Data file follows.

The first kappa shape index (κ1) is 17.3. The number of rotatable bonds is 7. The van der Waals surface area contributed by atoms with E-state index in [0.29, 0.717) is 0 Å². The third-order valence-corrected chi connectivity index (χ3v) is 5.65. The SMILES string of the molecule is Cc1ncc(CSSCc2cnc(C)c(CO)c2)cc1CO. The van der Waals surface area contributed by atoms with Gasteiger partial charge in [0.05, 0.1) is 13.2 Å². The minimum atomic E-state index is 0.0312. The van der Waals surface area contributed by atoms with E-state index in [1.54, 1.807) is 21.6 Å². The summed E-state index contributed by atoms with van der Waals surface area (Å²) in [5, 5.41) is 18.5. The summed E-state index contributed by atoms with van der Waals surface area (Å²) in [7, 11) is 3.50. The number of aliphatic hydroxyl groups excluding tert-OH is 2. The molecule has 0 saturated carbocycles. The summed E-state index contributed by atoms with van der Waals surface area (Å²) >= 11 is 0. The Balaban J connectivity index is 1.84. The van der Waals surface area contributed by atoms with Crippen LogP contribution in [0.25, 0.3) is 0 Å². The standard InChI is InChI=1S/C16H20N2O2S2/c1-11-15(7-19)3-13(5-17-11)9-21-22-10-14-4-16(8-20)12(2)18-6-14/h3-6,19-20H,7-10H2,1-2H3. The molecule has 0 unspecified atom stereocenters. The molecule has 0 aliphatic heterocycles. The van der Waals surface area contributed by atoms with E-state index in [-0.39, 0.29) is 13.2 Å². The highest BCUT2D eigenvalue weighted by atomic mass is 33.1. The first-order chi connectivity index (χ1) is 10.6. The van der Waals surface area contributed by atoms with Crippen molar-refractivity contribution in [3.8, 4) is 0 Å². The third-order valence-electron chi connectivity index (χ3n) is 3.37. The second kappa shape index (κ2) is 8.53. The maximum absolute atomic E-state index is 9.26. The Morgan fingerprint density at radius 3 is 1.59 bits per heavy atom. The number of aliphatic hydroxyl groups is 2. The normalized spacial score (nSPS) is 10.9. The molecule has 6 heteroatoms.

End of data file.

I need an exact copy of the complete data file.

The first kappa shape index (κ1) is 17.3. The number of rotatable bonds is 7. The van der Waals surface area contributed by atoms with E-state index in [0.29, 0.717) is 0 Å². The third-order valence-corrected chi connectivity index (χ3v) is 5.65. The SMILES string of the molecule is Cc1ncc(CSSCc2cnc(C)c(CO)c2)cc1CO. The van der Waals surface area contributed by atoms with Gasteiger partial charge in [0.05, 0.1) is 13.2 Å². The minimum atomic E-state index is 0.0312. The van der Waals surface area contributed by atoms with E-state index in [1.54, 1.807) is 21.6 Å². The summed E-state index contributed by atoms with van der Waals surface area (Å²) in [5, 5.41) is 18.5. The summed E-state index contributed by atoms with van der Waals surface area (Å²) in [7, 11) is 3.50. The number of aliphatic hydroxyl groups excluding tert-OH is 2. The molecule has 0 saturated carbocycles. The summed E-state index contributed by atoms with van der Waals surface area (Å²) >= 11 is 0. The Balaban J connectivity index is 1.84. The van der Waals surface area contributed by atoms with Crippen LogP contribution in [0.25, 0.3) is 0 Å². The standard InChI is InChI=1S/C16H20N2O2S2/c1-11-15(7-19)3-13(5-17-11)9-21-22-10-14-4-16(8-20)12(2)18-6-14/h3-6,19-20H,7-10H2,1-2H3. The molecule has 0 unspecified atom stereocenters. The molecule has 0 aliphatic heterocycles. The van der Waals surface area contributed by atoms with E-state index in [-0.39, 0.29) is 13.2 Å². The highest BCUT2D eigenvalue weighted by atomic mass is 33.1. The first-order chi connectivity index (χ1) is 10.6. The van der Waals surface area contributed by atoms with Crippen molar-refractivity contribution in [3.8, 4) is 0 Å². The third-order valence-electron chi connectivity index (χ3n) is 3.37. The second kappa shape index (κ2) is 8.53. The maximum absolute atomic E-state index is 9.26. The Morgan fingerprint density at radius 3 is 1.59 bits per heavy atom. The number of aliphatic hydroxyl groups is 2. The normalized spacial score (nSPS) is 10.9. The molecule has 6 heteroatoms.